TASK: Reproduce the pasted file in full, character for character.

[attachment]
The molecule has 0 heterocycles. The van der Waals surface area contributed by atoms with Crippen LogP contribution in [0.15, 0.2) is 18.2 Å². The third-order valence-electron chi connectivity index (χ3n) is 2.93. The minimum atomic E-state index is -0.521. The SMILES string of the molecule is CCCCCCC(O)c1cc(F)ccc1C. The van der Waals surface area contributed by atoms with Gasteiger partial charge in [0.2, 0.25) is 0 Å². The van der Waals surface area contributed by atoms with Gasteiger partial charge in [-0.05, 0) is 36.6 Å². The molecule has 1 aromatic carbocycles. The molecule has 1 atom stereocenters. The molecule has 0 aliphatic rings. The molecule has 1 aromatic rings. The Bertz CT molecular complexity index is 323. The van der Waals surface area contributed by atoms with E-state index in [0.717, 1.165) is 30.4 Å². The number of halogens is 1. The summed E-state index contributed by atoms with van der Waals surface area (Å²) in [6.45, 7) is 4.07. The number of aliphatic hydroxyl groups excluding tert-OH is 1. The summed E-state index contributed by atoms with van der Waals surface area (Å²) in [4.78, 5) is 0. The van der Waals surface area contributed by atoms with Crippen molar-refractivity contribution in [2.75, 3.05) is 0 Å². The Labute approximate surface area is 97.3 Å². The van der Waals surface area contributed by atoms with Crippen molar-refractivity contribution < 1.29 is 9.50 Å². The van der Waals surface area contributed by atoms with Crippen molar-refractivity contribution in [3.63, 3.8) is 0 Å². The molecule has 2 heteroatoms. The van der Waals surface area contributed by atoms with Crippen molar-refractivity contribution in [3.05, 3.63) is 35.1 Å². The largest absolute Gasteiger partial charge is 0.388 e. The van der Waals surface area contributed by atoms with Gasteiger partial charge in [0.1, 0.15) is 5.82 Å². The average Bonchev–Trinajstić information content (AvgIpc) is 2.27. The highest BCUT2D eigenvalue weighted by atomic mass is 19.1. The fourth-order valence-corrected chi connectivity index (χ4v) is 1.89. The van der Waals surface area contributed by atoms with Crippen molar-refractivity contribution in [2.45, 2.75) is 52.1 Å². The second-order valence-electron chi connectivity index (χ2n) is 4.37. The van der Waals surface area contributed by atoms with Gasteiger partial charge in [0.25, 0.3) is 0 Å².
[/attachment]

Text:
The molecule has 0 heterocycles. The van der Waals surface area contributed by atoms with Crippen LogP contribution in [0.15, 0.2) is 18.2 Å². The third-order valence-electron chi connectivity index (χ3n) is 2.93. The minimum atomic E-state index is -0.521. The SMILES string of the molecule is CCCCCCC(O)c1cc(F)ccc1C. The van der Waals surface area contributed by atoms with Gasteiger partial charge in [0.2, 0.25) is 0 Å². The van der Waals surface area contributed by atoms with Gasteiger partial charge in [-0.05, 0) is 36.6 Å². The molecule has 1 aromatic carbocycles. The molecule has 1 atom stereocenters. The molecule has 0 aliphatic rings. The molecule has 1 aromatic rings. The Bertz CT molecular complexity index is 323. The van der Waals surface area contributed by atoms with E-state index in [0.717, 1.165) is 30.4 Å². The number of halogens is 1. The summed E-state index contributed by atoms with van der Waals surface area (Å²) in [6.45, 7) is 4.07. The number of aliphatic hydroxyl groups excluding tert-OH is 1. The summed E-state index contributed by atoms with van der Waals surface area (Å²) in [4.78, 5) is 0. The van der Waals surface area contributed by atoms with Crippen molar-refractivity contribution in [2.75, 3.05) is 0 Å². The Labute approximate surface area is 97.3 Å². The van der Waals surface area contributed by atoms with Crippen molar-refractivity contribution < 1.29 is 9.50 Å². The van der Waals surface area contributed by atoms with Crippen molar-refractivity contribution in [3.63, 3.8) is 0 Å². The molecule has 2 heteroatoms. The van der Waals surface area contributed by atoms with Crippen molar-refractivity contribution in [3.05, 3.63) is 35.1 Å². The largest absolute Gasteiger partial charge is 0.388 e. The van der Waals surface area contributed by atoms with Gasteiger partial charge in [0.1, 0.15) is 5.82 Å². The average Bonchev–Trinajstić information content (AvgIpc) is 2.27. The highest BCUT2D eigenvalue weighted by atomic mass is 19.1. The fourth-order valence-corrected chi connectivity index (χ4v) is 1.89. The van der Waals surface area contributed by atoms with Crippen molar-refractivity contribution in [2.45, 2.75) is 52.1 Å². The second-order valence-electron chi connectivity index (χ2n) is 4.37. The van der Waals surface area contributed by atoms with Gasteiger partial charge in [0.25, 0.3) is 0 Å².